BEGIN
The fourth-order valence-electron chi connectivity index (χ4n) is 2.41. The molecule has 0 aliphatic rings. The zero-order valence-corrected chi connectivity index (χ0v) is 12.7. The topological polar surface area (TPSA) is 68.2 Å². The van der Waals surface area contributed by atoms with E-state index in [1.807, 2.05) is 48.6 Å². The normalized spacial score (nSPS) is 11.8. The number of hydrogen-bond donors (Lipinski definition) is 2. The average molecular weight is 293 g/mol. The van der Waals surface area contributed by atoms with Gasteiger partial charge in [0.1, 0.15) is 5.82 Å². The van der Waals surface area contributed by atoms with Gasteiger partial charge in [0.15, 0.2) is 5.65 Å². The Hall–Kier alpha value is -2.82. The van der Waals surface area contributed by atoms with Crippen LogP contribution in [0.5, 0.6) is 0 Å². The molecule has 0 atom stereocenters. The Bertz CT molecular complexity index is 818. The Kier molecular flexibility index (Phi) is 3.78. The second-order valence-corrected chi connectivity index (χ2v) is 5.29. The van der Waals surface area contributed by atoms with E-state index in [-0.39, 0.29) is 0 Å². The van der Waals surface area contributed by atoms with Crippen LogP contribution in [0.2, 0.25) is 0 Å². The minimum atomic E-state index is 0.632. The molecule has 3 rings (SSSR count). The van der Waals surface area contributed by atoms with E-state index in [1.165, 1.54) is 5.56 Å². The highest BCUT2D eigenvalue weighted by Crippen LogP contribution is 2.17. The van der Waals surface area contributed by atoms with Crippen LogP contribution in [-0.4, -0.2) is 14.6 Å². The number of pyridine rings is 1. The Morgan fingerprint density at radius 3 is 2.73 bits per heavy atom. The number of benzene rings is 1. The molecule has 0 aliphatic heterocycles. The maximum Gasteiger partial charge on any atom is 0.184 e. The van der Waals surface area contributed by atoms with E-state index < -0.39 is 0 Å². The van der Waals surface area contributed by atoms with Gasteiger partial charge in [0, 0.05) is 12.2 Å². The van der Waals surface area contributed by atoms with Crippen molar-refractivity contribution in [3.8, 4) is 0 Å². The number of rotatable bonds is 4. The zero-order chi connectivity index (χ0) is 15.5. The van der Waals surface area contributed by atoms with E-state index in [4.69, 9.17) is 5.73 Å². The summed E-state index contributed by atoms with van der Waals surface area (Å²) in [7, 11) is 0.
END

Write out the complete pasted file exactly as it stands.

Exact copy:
The fourth-order valence-electron chi connectivity index (χ4n) is 2.41. The molecule has 0 aliphatic rings. The zero-order valence-corrected chi connectivity index (χ0v) is 12.7. The topological polar surface area (TPSA) is 68.2 Å². The van der Waals surface area contributed by atoms with E-state index in [1.807, 2.05) is 48.6 Å². The normalized spacial score (nSPS) is 11.8. The number of hydrogen-bond donors (Lipinski definition) is 2. The average molecular weight is 293 g/mol. The van der Waals surface area contributed by atoms with Gasteiger partial charge in [0.1, 0.15) is 5.82 Å². The van der Waals surface area contributed by atoms with Gasteiger partial charge in [0.15, 0.2) is 5.65 Å². The Hall–Kier alpha value is -2.82. The van der Waals surface area contributed by atoms with Crippen LogP contribution in [0.5, 0.6) is 0 Å². The molecule has 0 atom stereocenters. The Bertz CT molecular complexity index is 818. The Kier molecular flexibility index (Phi) is 3.78. The second-order valence-corrected chi connectivity index (χ2v) is 5.29. The van der Waals surface area contributed by atoms with E-state index in [-0.39, 0.29) is 0 Å². The van der Waals surface area contributed by atoms with Crippen LogP contribution in [0.2, 0.25) is 0 Å². The minimum atomic E-state index is 0.632. The molecule has 3 rings (SSSR count). The van der Waals surface area contributed by atoms with E-state index in [1.165, 1.54) is 5.56 Å². The highest BCUT2D eigenvalue weighted by Crippen LogP contribution is 2.17. The van der Waals surface area contributed by atoms with Crippen LogP contribution in [-0.4, -0.2) is 14.6 Å². The number of pyridine rings is 1. The Morgan fingerprint density at radius 3 is 2.73 bits per heavy atom. The number of benzene rings is 1. The molecule has 0 aliphatic heterocycles. The maximum Gasteiger partial charge on any atom is 0.184 e. The van der Waals surface area contributed by atoms with E-state index < -0.39 is 0 Å². The van der Waals surface area contributed by atoms with Gasteiger partial charge in [0, 0.05) is 12.2 Å². The van der Waals surface area contributed by atoms with Crippen molar-refractivity contribution in [3.8, 4) is 0 Å². The number of rotatable bonds is 4. The zero-order chi connectivity index (χ0) is 15.5. The van der Waals surface area contributed by atoms with E-state index in [4.69, 9.17) is 5.73 Å². The summed E-state index contributed by atoms with van der Waals surface area (Å²) in [7, 11) is 0.